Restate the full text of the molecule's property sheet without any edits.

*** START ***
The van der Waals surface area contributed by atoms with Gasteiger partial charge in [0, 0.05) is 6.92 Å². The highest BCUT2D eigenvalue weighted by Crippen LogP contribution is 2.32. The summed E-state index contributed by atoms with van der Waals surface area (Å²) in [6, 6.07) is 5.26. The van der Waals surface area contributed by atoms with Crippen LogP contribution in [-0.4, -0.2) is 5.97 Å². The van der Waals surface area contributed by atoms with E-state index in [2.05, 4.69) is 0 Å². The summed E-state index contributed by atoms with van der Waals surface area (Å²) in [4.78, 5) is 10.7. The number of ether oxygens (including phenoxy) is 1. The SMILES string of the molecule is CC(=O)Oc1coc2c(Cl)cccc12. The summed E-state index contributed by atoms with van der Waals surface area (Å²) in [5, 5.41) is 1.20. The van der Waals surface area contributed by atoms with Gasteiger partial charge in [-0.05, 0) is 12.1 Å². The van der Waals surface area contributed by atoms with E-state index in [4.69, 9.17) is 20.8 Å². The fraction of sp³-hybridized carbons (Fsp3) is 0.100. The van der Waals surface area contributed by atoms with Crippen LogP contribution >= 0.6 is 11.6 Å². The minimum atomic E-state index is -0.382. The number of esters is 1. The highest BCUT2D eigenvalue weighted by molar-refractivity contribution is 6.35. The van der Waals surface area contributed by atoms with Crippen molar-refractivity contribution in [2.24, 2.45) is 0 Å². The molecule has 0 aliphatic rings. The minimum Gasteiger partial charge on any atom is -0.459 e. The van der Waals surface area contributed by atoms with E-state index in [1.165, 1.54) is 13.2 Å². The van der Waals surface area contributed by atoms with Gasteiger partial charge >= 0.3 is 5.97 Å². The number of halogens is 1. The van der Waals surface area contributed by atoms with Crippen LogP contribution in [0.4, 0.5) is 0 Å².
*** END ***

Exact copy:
The van der Waals surface area contributed by atoms with Gasteiger partial charge in [0, 0.05) is 6.92 Å². The highest BCUT2D eigenvalue weighted by Crippen LogP contribution is 2.32. The summed E-state index contributed by atoms with van der Waals surface area (Å²) in [6, 6.07) is 5.26. The van der Waals surface area contributed by atoms with Crippen LogP contribution in [-0.4, -0.2) is 5.97 Å². The van der Waals surface area contributed by atoms with E-state index in [2.05, 4.69) is 0 Å². The summed E-state index contributed by atoms with van der Waals surface area (Å²) in [4.78, 5) is 10.7. The number of ether oxygens (including phenoxy) is 1. The SMILES string of the molecule is CC(=O)Oc1coc2c(Cl)cccc12. The summed E-state index contributed by atoms with van der Waals surface area (Å²) in [5, 5.41) is 1.20. The van der Waals surface area contributed by atoms with Gasteiger partial charge in [-0.05, 0) is 12.1 Å². The van der Waals surface area contributed by atoms with E-state index in [4.69, 9.17) is 20.8 Å². The fraction of sp³-hybridized carbons (Fsp3) is 0.100. The van der Waals surface area contributed by atoms with Crippen LogP contribution >= 0.6 is 11.6 Å². The minimum atomic E-state index is -0.382. The number of esters is 1. The highest BCUT2D eigenvalue weighted by molar-refractivity contribution is 6.35. The van der Waals surface area contributed by atoms with Crippen molar-refractivity contribution in [2.24, 2.45) is 0 Å². The molecule has 0 aliphatic rings. The minimum Gasteiger partial charge on any atom is -0.459 e. The van der Waals surface area contributed by atoms with E-state index in [1.165, 1.54) is 13.2 Å². The van der Waals surface area contributed by atoms with Gasteiger partial charge >= 0.3 is 5.97 Å². The number of halogens is 1. The van der Waals surface area contributed by atoms with Crippen LogP contribution in [0.4, 0.5) is 0 Å².